In general, I try to eat local when I travel, just for the experience and novelty, and often the ‘not too much’ part falls away. But the question to ask is, ‘What is food in this place?’ What is the traditional diet? And then try it. Odds are very good that it will be a healthy diet, because traditional diets are healthy by definition – they’ve kept people alive for a very long time, or they wouldn’t have endured.
As for plants, well, there are only so many meat animals and an infinitude of plants, so you’re much more likely to find novel eating experiences if you explore the fruits and vegetables of a place rather than its meats.
Q: You’ve written extensively in defence of food. What are some of the most memorable meals you’ve had around the world?
It’s usually ordinary food in exotic places that I love: tacos on the street in Mexico; fruit on the street in Colombia; barbecue in North Carolina; a bowl of pasta in Torino. But there have been a couple of fancy meals that have blown me away: Asador Etxebarri in the Basque Region served extraordinary grilled food, including a steak from a 14-year-old dairy cow that was the best I’ve ever eaten.
Q: Food is arguably as much a part of a place’s culture as language or religion. What has eating around the world taught you about different people and places?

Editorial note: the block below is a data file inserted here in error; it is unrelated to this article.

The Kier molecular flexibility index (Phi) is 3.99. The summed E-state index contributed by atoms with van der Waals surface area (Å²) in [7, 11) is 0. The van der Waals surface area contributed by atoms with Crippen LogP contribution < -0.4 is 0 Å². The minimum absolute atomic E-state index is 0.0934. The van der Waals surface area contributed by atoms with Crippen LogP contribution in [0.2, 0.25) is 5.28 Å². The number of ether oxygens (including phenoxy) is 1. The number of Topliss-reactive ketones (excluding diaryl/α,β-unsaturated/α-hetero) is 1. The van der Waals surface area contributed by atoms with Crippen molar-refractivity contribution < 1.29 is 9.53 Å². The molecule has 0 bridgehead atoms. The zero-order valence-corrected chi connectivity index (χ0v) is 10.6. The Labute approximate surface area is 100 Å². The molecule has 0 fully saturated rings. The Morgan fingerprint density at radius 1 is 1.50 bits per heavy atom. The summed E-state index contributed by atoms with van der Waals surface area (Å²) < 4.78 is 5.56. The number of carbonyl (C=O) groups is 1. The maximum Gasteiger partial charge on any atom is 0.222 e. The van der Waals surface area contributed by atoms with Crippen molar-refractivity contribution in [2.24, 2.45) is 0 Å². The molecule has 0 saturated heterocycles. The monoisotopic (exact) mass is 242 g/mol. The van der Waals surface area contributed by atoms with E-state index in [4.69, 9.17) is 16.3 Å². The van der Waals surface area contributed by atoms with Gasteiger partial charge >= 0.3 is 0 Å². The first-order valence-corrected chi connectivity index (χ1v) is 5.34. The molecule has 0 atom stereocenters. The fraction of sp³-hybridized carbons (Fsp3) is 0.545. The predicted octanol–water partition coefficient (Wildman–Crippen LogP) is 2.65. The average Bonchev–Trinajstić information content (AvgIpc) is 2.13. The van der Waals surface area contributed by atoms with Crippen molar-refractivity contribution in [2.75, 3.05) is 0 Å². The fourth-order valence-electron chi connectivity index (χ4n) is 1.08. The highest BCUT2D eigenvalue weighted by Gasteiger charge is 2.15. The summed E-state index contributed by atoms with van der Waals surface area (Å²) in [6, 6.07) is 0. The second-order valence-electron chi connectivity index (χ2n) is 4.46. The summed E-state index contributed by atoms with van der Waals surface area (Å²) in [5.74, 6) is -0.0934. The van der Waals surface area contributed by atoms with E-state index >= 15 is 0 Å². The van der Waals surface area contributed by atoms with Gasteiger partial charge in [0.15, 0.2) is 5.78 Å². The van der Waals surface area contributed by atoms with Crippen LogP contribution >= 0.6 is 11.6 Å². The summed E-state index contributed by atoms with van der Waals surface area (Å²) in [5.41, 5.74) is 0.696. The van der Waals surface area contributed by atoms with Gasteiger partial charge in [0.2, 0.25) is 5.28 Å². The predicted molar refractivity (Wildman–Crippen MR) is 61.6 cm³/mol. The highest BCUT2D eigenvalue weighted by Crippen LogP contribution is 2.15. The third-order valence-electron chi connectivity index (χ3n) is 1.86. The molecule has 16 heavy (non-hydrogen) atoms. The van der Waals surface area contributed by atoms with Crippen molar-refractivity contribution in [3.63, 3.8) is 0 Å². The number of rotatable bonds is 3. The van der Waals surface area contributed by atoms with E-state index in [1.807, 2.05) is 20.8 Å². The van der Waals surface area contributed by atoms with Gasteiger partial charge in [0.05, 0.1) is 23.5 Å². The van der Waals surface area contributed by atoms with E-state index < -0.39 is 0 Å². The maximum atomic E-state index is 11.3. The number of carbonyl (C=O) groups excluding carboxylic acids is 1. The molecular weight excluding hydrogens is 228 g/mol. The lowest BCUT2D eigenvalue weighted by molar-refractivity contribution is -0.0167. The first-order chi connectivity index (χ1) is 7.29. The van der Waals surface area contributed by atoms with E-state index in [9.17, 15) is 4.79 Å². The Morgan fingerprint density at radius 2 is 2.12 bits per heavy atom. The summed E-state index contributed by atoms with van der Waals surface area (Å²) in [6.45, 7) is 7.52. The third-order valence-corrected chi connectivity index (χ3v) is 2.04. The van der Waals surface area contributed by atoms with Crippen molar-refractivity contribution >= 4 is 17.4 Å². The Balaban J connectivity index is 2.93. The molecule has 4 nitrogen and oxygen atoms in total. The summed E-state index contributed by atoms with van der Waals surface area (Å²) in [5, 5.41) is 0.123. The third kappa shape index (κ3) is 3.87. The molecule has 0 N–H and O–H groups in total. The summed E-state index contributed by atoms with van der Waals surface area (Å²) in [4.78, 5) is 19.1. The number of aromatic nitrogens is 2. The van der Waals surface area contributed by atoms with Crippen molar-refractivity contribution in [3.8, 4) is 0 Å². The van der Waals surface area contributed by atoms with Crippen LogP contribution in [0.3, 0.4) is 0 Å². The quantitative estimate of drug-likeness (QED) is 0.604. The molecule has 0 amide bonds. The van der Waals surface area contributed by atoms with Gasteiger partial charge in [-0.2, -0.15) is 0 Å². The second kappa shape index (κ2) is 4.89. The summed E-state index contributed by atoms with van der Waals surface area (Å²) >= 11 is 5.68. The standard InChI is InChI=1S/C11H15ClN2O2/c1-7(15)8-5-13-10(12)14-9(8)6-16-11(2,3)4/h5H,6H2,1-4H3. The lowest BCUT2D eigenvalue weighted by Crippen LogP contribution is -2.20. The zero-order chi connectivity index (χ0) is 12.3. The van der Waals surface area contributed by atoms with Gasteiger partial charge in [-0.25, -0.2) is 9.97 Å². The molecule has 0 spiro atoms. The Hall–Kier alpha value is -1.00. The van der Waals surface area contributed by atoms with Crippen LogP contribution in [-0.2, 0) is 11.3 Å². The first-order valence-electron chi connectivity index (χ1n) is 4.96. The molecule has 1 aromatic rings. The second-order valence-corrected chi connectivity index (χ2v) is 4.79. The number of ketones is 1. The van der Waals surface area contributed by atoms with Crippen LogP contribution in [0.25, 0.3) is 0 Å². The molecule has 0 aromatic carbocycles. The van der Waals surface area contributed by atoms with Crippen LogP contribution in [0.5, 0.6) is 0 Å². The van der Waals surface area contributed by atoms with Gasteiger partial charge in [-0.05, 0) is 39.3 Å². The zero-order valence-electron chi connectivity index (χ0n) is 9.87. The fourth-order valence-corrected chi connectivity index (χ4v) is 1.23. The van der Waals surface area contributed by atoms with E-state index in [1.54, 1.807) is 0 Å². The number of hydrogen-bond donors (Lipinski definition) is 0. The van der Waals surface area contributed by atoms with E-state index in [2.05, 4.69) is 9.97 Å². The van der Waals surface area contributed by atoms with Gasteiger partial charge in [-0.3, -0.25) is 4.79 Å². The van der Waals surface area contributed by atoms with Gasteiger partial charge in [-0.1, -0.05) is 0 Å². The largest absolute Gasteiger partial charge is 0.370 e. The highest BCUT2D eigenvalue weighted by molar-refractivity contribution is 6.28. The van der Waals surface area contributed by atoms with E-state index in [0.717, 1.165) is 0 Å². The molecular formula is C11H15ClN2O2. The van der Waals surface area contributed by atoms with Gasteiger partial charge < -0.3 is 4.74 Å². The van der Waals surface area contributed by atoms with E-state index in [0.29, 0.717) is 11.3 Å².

It’s been a powerful reminder that humans are one of the few truly omnivorous creatures evolution has produced (along with rats and only a few others). This quality is precisely what has allowed us to thrive on six of the seven continents, making beautiful cuisines out of whatever nature has to offer anywhere on the planet. This has defined our species and has shaped our destiny as much as any other fact about us.
There is no one healthy diet – we have a lot of latitude
Context is everything. We tend to look at food as good or bad. But you cannot separate the nutrient from the food, because the food has a structure. And you can’t separate the food from the diet, and the diet from the culture and lifestyle. All these things are connected. So, to say anything in isolation about a food – that this food is good for you or bad for you – is hard to do. But there are exceptions; soda is one, since soda is basically pure processed sugar.